13 4 Topical corticosteroids
Some online doctors in the UK sell very low dose creams for certain conditions, if you meet certain criteria. You will need to fill in an online assessment form and possibly provide photographs of your condition. Only ever use a reputable online doctor that’s registered with the CQC. A handy tip is to use one affiliated or run by a recognisable high street pharmacy chain.
- Hydrocortisone butyrate is not normally recommended for pregnant or breastfeeding women.
- We urge people who are affected to read the newly published patient safety leaflet and to speak to their doctor or other prescriber if they have questions and concerns.
- They’re often prescribed to people with a history of blood clots or an increased risk of developing them.
- Only use this treatment if a skin specialist (dermatologist) prescribes it and supervises your treatment.
Women who are planning a pregnancy should speak to their specialist to ensure they are using the most suitable treatment. Corticosteroid nasal sprays can help a blocked and/or runny nose and therefore improve health and wellbeing. A FTU (about 500mg) is the amount needed to squeeze a line from the tip of an adult finger to the first crease of the finger. It should be enough to treat an area of skin double the size of the flat of your hand with your fingers together.
How long should I use topical corticosteroids?
For further information on using topical corticosteroids safely please see the full Drug Safety Update article and Patient Safety Leaflet. There are many different types and strengths of topical corticosteroids. The Yellow Card Scheme allows you to report suspected side effects from any type of medicine you’re taking.
- Topical corticosteroids are a type of steroid medicine applied directly to the skin to reduce inflammation and irritation.
- However, it can occasionally happen if they’re used at high doses and for a long time.
- In fact, even if you are using hydrocortisone creams on your face, all complexions can benefit from a whole body approach.
- However, a withdrawal reaction following long term use of these products can lead to skin redness and a burning sensation worse than the original skin condition.
- However, topical corticosteroids are generally considered to be a safe option and there is no need to avoid them in pregnancy.
- In these situations, you will only be prescribed oral corticosteroids if the benefits of treatment outweigh any potential risks.
The reason for this is that if hydrocortisone or other steroids get into the eyes they can cause increased pressure within the eyeball. There has been a lot of bad publicity about cortisone creams in recent years. The reasons for this are wide-ranging; from misinformation and horror stories on the internet right up to advice from trusted sources who are unsure of how to use the products correctly.
Common questions about hydrocortisone skin treatments
If you’re thinking of using stronger corticosteroids to tackle eczema for yourself or your child, then it’s important to seek advice from your doctor or a healthcare professional. They will be able to advise you on the best course of treatment for your condition. Read our guide for more information on how to moisturise your scalp.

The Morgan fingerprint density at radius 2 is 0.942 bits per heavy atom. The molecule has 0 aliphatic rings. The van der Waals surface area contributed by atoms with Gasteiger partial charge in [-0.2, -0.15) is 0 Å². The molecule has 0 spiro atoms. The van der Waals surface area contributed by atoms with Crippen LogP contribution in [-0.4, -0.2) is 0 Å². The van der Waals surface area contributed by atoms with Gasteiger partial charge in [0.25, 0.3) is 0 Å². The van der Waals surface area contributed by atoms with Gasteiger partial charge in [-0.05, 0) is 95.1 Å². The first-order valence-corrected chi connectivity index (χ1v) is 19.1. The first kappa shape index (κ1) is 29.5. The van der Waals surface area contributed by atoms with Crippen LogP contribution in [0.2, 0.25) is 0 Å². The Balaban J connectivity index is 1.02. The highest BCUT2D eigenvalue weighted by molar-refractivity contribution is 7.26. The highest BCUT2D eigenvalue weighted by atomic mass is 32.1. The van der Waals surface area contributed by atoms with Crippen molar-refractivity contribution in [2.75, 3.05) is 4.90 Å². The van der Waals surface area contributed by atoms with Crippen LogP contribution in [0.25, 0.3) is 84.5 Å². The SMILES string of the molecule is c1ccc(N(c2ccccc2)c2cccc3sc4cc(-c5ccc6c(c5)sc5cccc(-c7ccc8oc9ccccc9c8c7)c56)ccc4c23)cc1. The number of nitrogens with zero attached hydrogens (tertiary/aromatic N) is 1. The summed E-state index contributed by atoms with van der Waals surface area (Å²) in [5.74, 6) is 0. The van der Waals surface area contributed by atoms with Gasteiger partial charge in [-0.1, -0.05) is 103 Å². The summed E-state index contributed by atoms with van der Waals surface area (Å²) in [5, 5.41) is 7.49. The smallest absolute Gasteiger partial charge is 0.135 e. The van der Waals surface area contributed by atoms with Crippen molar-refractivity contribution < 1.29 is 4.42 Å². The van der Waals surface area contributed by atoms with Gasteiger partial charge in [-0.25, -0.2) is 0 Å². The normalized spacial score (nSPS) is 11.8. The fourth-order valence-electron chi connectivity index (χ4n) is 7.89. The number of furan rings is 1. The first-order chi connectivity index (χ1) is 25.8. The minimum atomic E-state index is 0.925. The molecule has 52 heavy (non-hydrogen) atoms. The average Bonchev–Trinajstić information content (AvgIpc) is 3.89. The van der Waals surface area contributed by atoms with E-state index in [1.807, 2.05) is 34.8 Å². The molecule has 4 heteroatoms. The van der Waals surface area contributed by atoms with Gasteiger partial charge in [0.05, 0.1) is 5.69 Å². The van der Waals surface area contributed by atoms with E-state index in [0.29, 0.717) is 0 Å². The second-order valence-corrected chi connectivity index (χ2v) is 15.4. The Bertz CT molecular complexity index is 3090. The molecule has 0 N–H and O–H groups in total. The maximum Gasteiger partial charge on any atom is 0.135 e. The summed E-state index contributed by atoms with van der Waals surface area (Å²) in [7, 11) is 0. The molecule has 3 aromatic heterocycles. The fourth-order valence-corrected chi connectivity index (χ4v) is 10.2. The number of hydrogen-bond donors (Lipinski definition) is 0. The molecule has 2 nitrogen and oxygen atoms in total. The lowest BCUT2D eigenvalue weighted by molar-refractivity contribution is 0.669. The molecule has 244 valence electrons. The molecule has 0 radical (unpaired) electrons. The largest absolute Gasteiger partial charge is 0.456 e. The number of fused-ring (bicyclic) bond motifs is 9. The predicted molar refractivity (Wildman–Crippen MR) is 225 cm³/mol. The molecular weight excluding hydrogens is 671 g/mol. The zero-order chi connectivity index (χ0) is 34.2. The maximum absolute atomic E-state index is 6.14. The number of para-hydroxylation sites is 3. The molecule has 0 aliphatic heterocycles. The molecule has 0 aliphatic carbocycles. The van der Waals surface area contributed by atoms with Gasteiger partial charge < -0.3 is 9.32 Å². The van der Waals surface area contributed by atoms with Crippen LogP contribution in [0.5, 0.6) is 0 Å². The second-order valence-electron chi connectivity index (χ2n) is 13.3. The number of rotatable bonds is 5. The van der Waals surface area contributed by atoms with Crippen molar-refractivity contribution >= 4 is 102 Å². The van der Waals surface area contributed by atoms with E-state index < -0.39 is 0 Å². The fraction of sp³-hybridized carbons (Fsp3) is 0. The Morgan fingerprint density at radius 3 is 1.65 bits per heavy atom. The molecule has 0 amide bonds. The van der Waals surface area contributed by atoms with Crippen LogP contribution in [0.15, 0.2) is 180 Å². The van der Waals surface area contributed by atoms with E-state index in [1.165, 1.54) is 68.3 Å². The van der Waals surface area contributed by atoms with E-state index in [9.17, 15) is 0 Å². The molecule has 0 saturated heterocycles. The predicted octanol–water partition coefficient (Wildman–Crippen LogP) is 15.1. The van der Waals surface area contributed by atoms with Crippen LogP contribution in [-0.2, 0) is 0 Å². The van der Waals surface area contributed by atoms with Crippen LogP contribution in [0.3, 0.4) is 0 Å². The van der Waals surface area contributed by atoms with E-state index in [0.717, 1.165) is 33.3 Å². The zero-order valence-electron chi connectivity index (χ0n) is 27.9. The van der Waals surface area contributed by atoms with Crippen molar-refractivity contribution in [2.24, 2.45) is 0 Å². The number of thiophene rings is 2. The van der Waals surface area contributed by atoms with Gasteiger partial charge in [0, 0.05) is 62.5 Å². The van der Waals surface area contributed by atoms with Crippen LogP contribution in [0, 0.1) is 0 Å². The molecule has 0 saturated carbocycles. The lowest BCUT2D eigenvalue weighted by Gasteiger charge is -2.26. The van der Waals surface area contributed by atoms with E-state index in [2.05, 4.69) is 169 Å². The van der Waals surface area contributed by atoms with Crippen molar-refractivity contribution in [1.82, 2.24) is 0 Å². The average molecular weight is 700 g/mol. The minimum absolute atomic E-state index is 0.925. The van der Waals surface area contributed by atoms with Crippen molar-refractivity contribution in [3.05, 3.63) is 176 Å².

They are generally used to relieve symptoms and suppress signs of the disorder when other measures such as emollients are ineffective. Here is another study on the ‘safety of topical corticosteroids in atopic eczema’ that shows the use of mild to moderate potency steroids does not cause thinning of the skin or suppression of a child’s own corticosteroids. There are many studies, including this study from 2016, into the long-term safety of topical corticosteroids in paediatric patients. Many studies have shown that used appropriately, the symptoms of eczema can be rapidly controlled with no side effects.
Anticoagulant medicines are medications that make the blood less sticky. They’re often prescribed to people with a history of blood clots or an increased risk of developing them. There’s some evidence that steroid inhalers used by people with chronic obstructive pulmonary disease (COPD) can increase the risk of chest infections like pneumonia. For most people, steroid inhalers and steroid injections shouldn’t cause any bad side effects.
Conditions treated with topical corticosteroids
When using hydrocortisone on your skin, follow the instructions from your pharmacist, doctor or the leaflet that comes with your treatment. Pharmacies sell hydrocortisone skin cream up to a maximum 1% strength. However, they should be avoided ilsportsphotos.com or used with caution if you have an ongoing infection or a blood clotting disorder (like haemophilia). In these situations, you will only be prescribed oral corticosteroids if the benefits of treatment outweigh any potential risks.
Are TCS creams, like hydrocortisone, safe to use on children?
Using hydrocortisone for many months at a time can make your skin thinner or cause stretchmarks. Stretchmarks are likely to be permanent, but they usually fade over time. For insect bites and stings, nappy rash or contact dermatitis you’ll probably only need to use a skin cream for up to 1 week.
If you’re using both topical corticosteroids and emollients, wait 20 to 30 minutes between using them. Do not apply hydrocortisone at the same time as other creams or ointments such as a moisturiser. Wait at least 10 minutes between using hydrocortisone and any other product. Dr Hunt recommends using mild or moderately potent steroids as soon as the skin starts to flare.